ReverseDiff.jl failing with the Base.tanh function?

Hello Guys,

I’m trying to build a probabilistic model in Turing.jl, and it is supposed that when you change the AD backend to :reversediff you get computational improvements. I have a forward operator inside my probabilistic model that had a tanh function. When running the code, ReverseDiff, would fail at this line.

I replaced the Base.tanh definition to a custom definition using the Pade approximation:

tanh_pade(x) = x * (2027025 + 270270 * x^2 + 6930 * x^4 + 36 * x^6) / (2027025 + 945945 * x^2 + 51975 * x^4 + 630 * x^6 + x^8)

and it would fail again with the following error:

ERROR: ArgumentError: Converting an instance of ReverseDiff.TrackedReal{Float64, Float64, Nothing} to Int64 is not defined. Please use `ReverseDiff.value` instead.
  [1] convert(#unused#::Type{Int64}, t::ReverseDiff.TrackedReal{Float64, Float64, Nothing})
    @ ReverseDiff ~/.julia/packages/ReverseDiff/UJhiD/src/tracked.jl:261
  [2] _cpow(z::Complex{ReverseDiff.TrackedReal{Float64, Float64, Nothing}}, p::Complex{ReverseDiff.TrackedReal{Float64, Float64, Nothing}})
    @ Base ./complex.jl:791
  [3] ^
    @ ./complex.jl:859 [inlined]
  [4] ^
    @ ./promotion.jl:444 [inlined]
  [5] ^
    @ ./complex.jl:864 [inlined]
  [6] literal_pow
    @ ./intfuncs.jl:338 [inlined]
  [7] tanh_pade(x::Complex{ReverseDiff.TrackedReal{Float64, Float64, Nothing}})
    @ Main ~/AQ_research/Bayes/DRIVER_BAYES.jl:38
  [8] MT_mod_wait_bayes_cells(depth::Vector{Float64}, rho::Vector{ReverseDiff.TrackedReal{Float64, Float64, Nothing}}, fa::Vector{Float64})
    @ Main ~/AQ_research/Bayes/DRIVER_BAYES.jl:17

and redefining the custom tanh to:

function tanh_pade(x)
    y= x * (2027025 + 270270 * x*x + 6930 * x*x*x*x + 36 * x*x*x*x*x*x) / (2027025 + 945945 * x*x + 51975 * x*x*x*x + 630 * x*x*x*x*x*x + x*x*x*x*x*x)
    return y

would work but, obviously It made the code incredibly slow. At this point I’m not able to see the advantages of using ReverseDiff.jl. By using ForwardDiff.jl, I can use Base.tanh and the code is at least 3 times faster, which is the opposite to what is expected when using Turing.jl.

To summarize, the last custom function works, but slower than just using ForwardDiff. Anyone has any idea of what could be happening?


What happens if you use evalpoly? Writing out polynomials like this is pretty inefficient.

The performance of your custom tanh can be fixed with a custom adjoint. The ReverseDiff docs explain how to do this.

But I’d be more worried about ReverseDiff failing with tanh. In fact I doubt this is the problem. Your error message suggests something else is wrong. If you produce a MWE then people here will likely be able to help.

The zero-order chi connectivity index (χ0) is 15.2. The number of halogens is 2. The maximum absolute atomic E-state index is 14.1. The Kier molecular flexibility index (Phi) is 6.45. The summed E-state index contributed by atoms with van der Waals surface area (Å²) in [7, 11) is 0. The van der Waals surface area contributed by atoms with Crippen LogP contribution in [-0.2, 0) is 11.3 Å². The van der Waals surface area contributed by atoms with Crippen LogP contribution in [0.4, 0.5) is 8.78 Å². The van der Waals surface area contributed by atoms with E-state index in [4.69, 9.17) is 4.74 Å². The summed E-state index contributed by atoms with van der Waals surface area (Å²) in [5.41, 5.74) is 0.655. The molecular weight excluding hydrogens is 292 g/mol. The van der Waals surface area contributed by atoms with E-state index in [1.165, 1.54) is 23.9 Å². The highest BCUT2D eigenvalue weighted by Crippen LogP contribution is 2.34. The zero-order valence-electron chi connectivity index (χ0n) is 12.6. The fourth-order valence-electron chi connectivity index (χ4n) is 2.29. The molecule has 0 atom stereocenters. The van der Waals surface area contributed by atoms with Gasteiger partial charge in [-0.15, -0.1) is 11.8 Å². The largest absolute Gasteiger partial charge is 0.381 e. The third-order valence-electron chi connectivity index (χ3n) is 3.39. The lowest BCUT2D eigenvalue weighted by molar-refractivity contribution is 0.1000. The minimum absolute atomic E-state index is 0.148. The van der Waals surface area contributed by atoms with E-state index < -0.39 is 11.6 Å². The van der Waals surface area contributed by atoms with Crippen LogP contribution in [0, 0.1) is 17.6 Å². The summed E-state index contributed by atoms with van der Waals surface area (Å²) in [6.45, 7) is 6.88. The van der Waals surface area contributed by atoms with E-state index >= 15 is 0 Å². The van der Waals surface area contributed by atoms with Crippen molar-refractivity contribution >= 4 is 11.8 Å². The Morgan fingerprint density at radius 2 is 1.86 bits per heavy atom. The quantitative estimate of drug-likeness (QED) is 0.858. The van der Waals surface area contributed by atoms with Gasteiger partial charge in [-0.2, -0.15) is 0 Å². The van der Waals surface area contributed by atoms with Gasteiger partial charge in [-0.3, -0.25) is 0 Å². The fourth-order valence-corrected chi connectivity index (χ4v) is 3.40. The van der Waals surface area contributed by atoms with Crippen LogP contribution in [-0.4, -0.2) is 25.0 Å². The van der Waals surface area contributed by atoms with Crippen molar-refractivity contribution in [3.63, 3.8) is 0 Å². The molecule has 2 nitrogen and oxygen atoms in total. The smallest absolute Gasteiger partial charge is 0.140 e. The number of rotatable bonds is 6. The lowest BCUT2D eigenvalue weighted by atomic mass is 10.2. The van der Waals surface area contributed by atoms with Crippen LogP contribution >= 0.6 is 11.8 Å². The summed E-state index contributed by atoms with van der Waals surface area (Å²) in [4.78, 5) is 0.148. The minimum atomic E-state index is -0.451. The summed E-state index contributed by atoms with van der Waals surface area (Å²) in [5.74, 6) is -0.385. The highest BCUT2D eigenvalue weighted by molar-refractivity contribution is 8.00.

This line in your stacktrace looks suspicious:

It seems you work with Complex numbers but functions with complex arguments are neither supported nor tested in ReverseDiff AFAICT (similarly, I haven’t encountered any support or tests for them in Turing).

Hello Oscar, Thanks for your comments. I tried with these two functions:

function tanh_pade(x)
    return x * (2027025 + 270270 * x*x + 6930 * x*x*x*x + 36 * x*x*x*x*x*x) / (2027025 + 945945 * x*x + 51975 * x*x*x*x + 630 * x*x*x*x*x*x + x*x*x*x*x*x*x*x)

function tanh_poly(x)
    return x*evalpoly(x,[2027025, 0, 270270, 0, 6930, 0, 36])/evalpoly(x,[2027025, 0, 945945, 0, 51975, 0, 630, 0, 1])

@time begin
@time begin

And the timing results are:

  0.115309 seconds (46.13 k allocations: 79.196 MiB, 5.37% gc time, 23.71% compilation time: 100% of which was recompilation)
  1.917526 seconds (20.06 M allocations: 2.313 GiB, 24.13% gc time, 3.10% compilation time: 100% of which was recompilation)

Unfortunately there is no improvement with the new version. Thank you for the suggestion!

This is going to be slow because (a) you are allocating an array on the heap just to pass to evalpoly and (b) the evalpoly function can’t inline/unroll because it doesn’t statically know the number of coefficients. Pass a tuple instead, as recommended in the evalpoly docs:

function tanh_poly(x)
    return x*evalpoly(x,(2027025, 0, 270270, 0, 6930, 0, 36))/evalpoly(x,(2027025, 0, 945945, 0, 51975, 0, 630, 0, 1))

which gives (using BenchmarkTools.jl):

julia> @btime tanh_pade($(Ref(0.1))[]);
  5.732 ns (0 allocations: 0 bytes)

julia> @btime tanh_poly($(Ref(0.1))[]);
  4.198 ns (0 allocations: 0 bytes)

so it is a bit faster than tanh_pade. (It evaluates the polynomial using Horner’s method, which requires fewer multiplies than writing out each monomial separately.)

Even better, rather than having every other coefficient be zero, you should express it as a polynomial in x*x:

function tanh_poly2(x)
    return x*evalpoly(x*x,(2027025, 270270, 6930, 36))/evalpoly(x*x,(2027025, 945945, 51975, 630, 1))

which is even faster:

julia> @btime tanh_poly2($(Ref(0.1))[]);
  3.634 ns (0 allocations: 0 bytes)

PS. For more discussion of why inlining/unrolling of polynomial evaluation is important, and how it is done in Julia, see this JuliaCon 2019 talk.

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